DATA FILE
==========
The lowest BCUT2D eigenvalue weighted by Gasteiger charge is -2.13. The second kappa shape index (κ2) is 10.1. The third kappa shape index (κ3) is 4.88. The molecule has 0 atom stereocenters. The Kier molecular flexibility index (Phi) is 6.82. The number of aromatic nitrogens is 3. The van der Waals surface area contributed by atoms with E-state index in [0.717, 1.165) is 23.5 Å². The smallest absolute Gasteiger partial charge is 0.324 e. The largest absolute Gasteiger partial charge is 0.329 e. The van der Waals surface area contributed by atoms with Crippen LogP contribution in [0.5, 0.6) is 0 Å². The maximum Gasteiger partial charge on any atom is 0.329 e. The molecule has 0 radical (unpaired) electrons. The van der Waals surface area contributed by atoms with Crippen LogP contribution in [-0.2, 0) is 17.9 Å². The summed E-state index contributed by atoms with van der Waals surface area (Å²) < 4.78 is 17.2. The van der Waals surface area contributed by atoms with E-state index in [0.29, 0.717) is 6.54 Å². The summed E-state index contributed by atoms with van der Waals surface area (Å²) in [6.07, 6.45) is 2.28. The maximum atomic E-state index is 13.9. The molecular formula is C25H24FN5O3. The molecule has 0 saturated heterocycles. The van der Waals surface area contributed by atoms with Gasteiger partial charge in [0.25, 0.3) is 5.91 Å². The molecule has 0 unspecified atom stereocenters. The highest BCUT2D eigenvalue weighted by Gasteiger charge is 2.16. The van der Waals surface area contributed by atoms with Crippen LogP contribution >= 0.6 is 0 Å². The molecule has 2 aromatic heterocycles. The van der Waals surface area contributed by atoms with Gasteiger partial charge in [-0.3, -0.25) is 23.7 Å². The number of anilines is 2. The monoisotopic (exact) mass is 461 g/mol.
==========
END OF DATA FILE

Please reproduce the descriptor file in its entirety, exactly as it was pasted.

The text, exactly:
The lowest BCUT2D eigenvalue weighted by Gasteiger charge is -2.13. The second kappa shape index (κ2) is 10.1. The third kappa shape index (κ3) is 4.88. The molecule has 0 atom stereocenters. The Kier molecular flexibility index (Phi) is 6.82. The number of aromatic nitrogens is 3. The van der Waals surface area contributed by atoms with E-state index in [0.717, 1.165) is 23.5 Å². The smallest absolute Gasteiger partial charge is 0.324 e. The largest absolute Gasteiger partial charge is 0.329 e. The van der Waals surface area contributed by atoms with Crippen LogP contribution in [0.5, 0.6) is 0 Å². The maximum Gasteiger partial charge on any atom is 0.329 e. The molecule has 0 radical (unpaired) electrons. The van der Waals surface area contributed by atoms with Crippen LogP contribution in [-0.2, 0) is 17.9 Å². The summed E-state index contributed by atoms with van der Waals surface area (Å²) < 4.78 is 17.2. The van der Waals surface area contributed by atoms with E-state index in [0.29, 0.717) is 6.54 Å². The summed E-state index contributed by atoms with van der Waals surface area (Å²) in [6.07, 6.45) is 2.28. The maximum atomic E-state index is 13.9. The molecular formula is C25H24FN5O3. The molecule has 0 saturated heterocycles. The van der Waals surface area contributed by atoms with Gasteiger partial charge in [0.25, 0.3) is 5.91 Å². The molecule has 0 unspecified atom stereocenters. The highest BCUT2D eigenvalue weighted by Gasteiger charge is 2.16. The van der Waals surface area contributed by atoms with Crippen LogP contribution >= 0.6 is 0 Å². The molecule has 2 aromatic heterocycles. The van der Waals surface area contributed by atoms with Gasteiger partial charge in [-0.3, -0.25) is 23.7 Å². The number of anilines is 2. The monoisotopic (exact) mass is 461 g/mol.